Nowadays, Fort Washington is a great park that’s pretty crowded on summer weekends, but otherwise has plenty of parking for a visit. It’s about 10 minutes from the beltway off Rt. 210 South. You can see the Wilson Bridge and the city easily from the fort. The 95-foot flagpole with a 36 by 20 foot flag can be seen from Alexandria.

The lighthouse built below the fort in 1882 is 28 feet tall. You’ll often see people fishing along the shoreline or nearby boats. There’s excellent fishing along this part of the river.

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Remembering Audie Murphy at Arlington National Cemetery

(Reprinting one of our favorite columns)

It’s amazing how yesterday’s heroes are today’s forgotten ones.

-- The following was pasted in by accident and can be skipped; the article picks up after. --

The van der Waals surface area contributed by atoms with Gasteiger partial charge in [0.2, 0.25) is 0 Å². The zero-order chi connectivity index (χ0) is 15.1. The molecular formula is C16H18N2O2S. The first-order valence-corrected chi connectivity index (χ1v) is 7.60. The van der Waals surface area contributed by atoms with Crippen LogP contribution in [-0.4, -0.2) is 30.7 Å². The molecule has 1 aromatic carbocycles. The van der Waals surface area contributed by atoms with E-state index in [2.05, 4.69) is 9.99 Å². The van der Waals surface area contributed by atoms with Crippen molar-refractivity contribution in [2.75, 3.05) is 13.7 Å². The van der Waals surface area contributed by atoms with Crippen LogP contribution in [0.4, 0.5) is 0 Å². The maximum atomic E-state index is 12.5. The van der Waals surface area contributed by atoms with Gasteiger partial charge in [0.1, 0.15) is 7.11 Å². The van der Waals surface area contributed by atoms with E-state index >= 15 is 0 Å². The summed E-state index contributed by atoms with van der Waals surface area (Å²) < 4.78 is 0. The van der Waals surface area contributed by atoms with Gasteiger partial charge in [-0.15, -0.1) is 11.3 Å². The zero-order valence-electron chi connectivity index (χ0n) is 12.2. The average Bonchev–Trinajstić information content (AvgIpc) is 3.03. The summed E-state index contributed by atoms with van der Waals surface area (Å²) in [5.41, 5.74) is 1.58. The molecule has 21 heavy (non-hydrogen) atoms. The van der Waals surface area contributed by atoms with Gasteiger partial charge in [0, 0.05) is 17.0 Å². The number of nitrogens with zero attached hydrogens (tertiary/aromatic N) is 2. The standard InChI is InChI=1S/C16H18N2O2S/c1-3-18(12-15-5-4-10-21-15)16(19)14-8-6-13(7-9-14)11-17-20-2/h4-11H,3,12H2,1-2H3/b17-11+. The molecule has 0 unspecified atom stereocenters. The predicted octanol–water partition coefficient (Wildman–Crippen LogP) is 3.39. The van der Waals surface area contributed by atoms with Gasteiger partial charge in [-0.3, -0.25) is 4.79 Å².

It happens all the time in society. Singers and actors once all the rage now draw blank stares from teens. Sinatra – is that a first or last name?

So it goes with Audie Murphy. Whenever someone asks me where his grave is at Arlington National Cemetery I usually figure they’re at least 70 because no one under 50 has ever asked me and those less than 30 have no idea who he is.

Murphy is buried very near the Memorial amphitheater where the sidewalk bends to accommodate more people by the corner grave. At one time it was the second most visited grave at Arlington behind John F. Kennedy.

Murphy lived an incredible life of helping others. He was the most decorated soldier of World War II after enlisting at age 17, winning the Medal of Honor plus 32 medals, ribbons and citations that included five from France and one from Belgium. After once single-handedly battling Germans for one hour using a machine gun from a burning tank, he simply said, “They were killing my friends.”